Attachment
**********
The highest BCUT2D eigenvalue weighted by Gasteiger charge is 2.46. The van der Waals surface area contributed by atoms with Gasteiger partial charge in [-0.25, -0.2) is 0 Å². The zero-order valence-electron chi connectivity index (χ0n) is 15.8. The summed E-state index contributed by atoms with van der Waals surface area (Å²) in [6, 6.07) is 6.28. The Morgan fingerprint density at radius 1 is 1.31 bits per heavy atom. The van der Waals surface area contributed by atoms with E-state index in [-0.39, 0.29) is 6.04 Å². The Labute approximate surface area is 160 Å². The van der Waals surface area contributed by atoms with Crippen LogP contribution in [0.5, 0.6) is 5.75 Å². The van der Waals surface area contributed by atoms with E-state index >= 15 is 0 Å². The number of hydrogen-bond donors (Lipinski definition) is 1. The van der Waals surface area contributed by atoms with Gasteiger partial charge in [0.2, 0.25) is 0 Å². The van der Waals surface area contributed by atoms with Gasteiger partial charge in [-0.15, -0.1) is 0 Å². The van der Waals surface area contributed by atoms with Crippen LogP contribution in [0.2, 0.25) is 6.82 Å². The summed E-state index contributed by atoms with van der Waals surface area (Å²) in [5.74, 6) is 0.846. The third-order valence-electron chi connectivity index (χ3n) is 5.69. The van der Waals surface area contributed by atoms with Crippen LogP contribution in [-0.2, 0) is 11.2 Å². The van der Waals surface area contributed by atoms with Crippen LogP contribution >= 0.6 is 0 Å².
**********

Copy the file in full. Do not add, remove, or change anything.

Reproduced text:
The highest BCUT2D eigenvalue weighted by Gasteiger charge is 2.46. The van der Waals surface area contributed by atoms with Gasteiger partial charge in [-0.25, -0.2) is 0 Å². The zero-order valence-electron chi connectivity index (χ0n) is 15.8. The summed E-state index contributed by atoms with van der Waals surface area (Å²) in [6, 6.07) is 6.28. The Morgan fingerprint density at radius 1 is 1.31 bits per heavy atom. The van der Waals surface area contributed by atoms with E-state index in [-0.39, 0.29) is 6.04 Å². The Labute approximate surface area is 160 Å². The van der Waals surface area contributed by atoms with Crippen LogP contribution in [0.5, 0.6) is 5.75 Å². The van der Waals surface area contributed by atoms with E-state index >= 15 is 0 Å². The number of hydrogen-bond donors (Lipinski definition) is 1. The van der Waals surface area contributed by atoms with Gasteiger partial charge in [0.2, 0.25) is 0 Å². The van der Waals surface area contributed by atoms with Gasteiger partial charge in [-0.15, -0.1) is 0 Å². The van der Waals surface area contributed by atoms with Crippen LogP contribution in [0.2, 0.25) is 6.82 Å². The summed E-state index contributed by atoms with van der Waals surface area (Å²) in [5.74, 6) is 0.846. The third-order valence-electron chi connectivity index (χ3n) is 5.69. The van der Waals surface area contributed by atoms with Crippen LogP contribution in [-0.2, 0) is 11.2 Å². The van der Waals surface area contributed by atoms with Crippen LogP contribution >= 0.6 is 0 Å².